Concourse B: This concourse has a number of new restaurants, including Shake Shack (if you need something quick) and local breakfast spot Snooze An A.M. Eatery, both of which are located in the center of the concourse on the mezzanine level. New Belgium Brewing, near gate B30, offers local pours, along with games like shuffleboard.

Concourse C: Stop by Mile High City favorite Root Down, near the center of the concourse, for globally inspired dishes like banh mi turkey burgers. Great Divide Brewing, another local brewing option next to gate C32, has everything you need to get a buzz on before your flight, along with some tasty bites.

(Read more: The 10 Best Places to Eat in DIA, Ranked)

Best Bathroom

It stands to reason that the newest bathrooms would be the nicest—and that is certainly the case at DIA. The recently unveiled lavatories on the west side of Concourse B, which were constructed as part of the Gate Expansion Project, are spacious, sleek, clean, and even include views of the airfield behind the sinks.

If you aren’t headed to Concourse B, stop at the new washrooms on Levels 5 and 6 near the new Southwest baggage check-in area in the main terminal before heading through security. They include many of the same amenities as the ones in Concourse B (minus the views), and promise to be less crowded than the bathrooms at the center of each concourse, which are always crushed with people getting off flights.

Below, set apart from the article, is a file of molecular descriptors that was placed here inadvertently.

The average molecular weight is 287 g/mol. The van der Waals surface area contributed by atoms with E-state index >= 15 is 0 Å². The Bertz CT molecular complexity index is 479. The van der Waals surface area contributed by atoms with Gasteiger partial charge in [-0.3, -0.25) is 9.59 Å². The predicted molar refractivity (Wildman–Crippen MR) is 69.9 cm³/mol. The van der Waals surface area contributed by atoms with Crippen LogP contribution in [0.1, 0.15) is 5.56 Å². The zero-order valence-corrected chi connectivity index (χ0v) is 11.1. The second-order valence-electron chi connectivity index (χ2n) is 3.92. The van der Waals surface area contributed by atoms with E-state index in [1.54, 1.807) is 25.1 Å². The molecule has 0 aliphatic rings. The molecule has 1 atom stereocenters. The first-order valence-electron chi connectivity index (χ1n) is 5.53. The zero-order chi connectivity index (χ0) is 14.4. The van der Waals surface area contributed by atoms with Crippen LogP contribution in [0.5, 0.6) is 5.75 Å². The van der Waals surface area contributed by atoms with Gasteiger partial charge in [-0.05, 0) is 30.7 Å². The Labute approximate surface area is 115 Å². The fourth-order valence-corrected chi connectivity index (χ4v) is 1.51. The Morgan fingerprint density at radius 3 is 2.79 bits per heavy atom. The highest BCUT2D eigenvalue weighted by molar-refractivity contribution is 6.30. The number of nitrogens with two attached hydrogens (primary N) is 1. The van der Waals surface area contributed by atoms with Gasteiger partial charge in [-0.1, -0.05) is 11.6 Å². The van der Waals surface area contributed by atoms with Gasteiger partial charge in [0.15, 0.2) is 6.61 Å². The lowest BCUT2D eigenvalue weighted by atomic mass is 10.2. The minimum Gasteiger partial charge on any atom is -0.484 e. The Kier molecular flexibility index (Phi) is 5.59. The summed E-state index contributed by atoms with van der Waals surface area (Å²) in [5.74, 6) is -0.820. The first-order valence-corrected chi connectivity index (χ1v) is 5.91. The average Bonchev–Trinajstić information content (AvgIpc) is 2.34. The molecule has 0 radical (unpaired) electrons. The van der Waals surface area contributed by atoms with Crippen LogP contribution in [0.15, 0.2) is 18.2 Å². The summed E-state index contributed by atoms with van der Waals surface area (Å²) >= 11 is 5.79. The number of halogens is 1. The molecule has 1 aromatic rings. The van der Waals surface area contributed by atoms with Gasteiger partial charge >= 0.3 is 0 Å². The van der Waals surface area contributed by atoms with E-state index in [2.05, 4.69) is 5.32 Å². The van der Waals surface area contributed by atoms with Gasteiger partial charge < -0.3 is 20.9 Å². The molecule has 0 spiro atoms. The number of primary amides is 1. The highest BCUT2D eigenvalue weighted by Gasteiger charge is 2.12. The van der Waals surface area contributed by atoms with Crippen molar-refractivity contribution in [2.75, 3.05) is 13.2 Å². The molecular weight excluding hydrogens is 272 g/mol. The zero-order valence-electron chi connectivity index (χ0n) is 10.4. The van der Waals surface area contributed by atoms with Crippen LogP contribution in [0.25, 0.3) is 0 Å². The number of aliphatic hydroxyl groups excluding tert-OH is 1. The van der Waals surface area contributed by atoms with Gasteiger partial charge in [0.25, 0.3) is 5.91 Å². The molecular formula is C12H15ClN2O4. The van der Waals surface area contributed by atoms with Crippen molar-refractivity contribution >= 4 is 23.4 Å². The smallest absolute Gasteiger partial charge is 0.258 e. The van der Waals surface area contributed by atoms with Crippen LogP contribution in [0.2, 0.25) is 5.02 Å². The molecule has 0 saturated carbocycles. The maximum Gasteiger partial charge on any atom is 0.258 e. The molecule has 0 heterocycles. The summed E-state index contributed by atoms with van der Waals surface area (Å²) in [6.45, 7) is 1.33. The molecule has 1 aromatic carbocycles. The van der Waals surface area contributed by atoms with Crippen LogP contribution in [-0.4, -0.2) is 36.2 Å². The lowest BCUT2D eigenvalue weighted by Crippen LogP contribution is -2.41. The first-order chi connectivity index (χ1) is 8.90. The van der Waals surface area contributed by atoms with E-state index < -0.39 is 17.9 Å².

Best Sleeping Spot

The mezzanine level of Concourse A features a relax and recharge area that’s full of recliners. The tucked away space should remain quieter than many areas throughout the likely busy concourses. Just remember to set an alarm.

Best Place to Get Some Fresh Air

There are few worse feelings than a full day of travel during which you barely step foot outside. If you find yourself in that predicament and have some time to burn, head to the outdoor deck on the west side of Concourse B. Not only will you get to do some plane spotting, but you’ll also get to relax in lounge chairs near large fire pits.

The new bathrooms on the west side of Concourse B. Photo courtesy of Denver International Airport

Be Vigilant About COVID-19

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Colorado may have had the pandemic somewhat under control when you booked your flight, but things have gotten worse in the weeks leading up to Thanksgiving. Case numbers are spiking, and the number of Coloradans hospitalized with the disease is nearly at an all-time high. Dr. James Neid, an infectious disease expert at Medical Center of Aurora, provided some advice about how to be safer during your trek through DIA.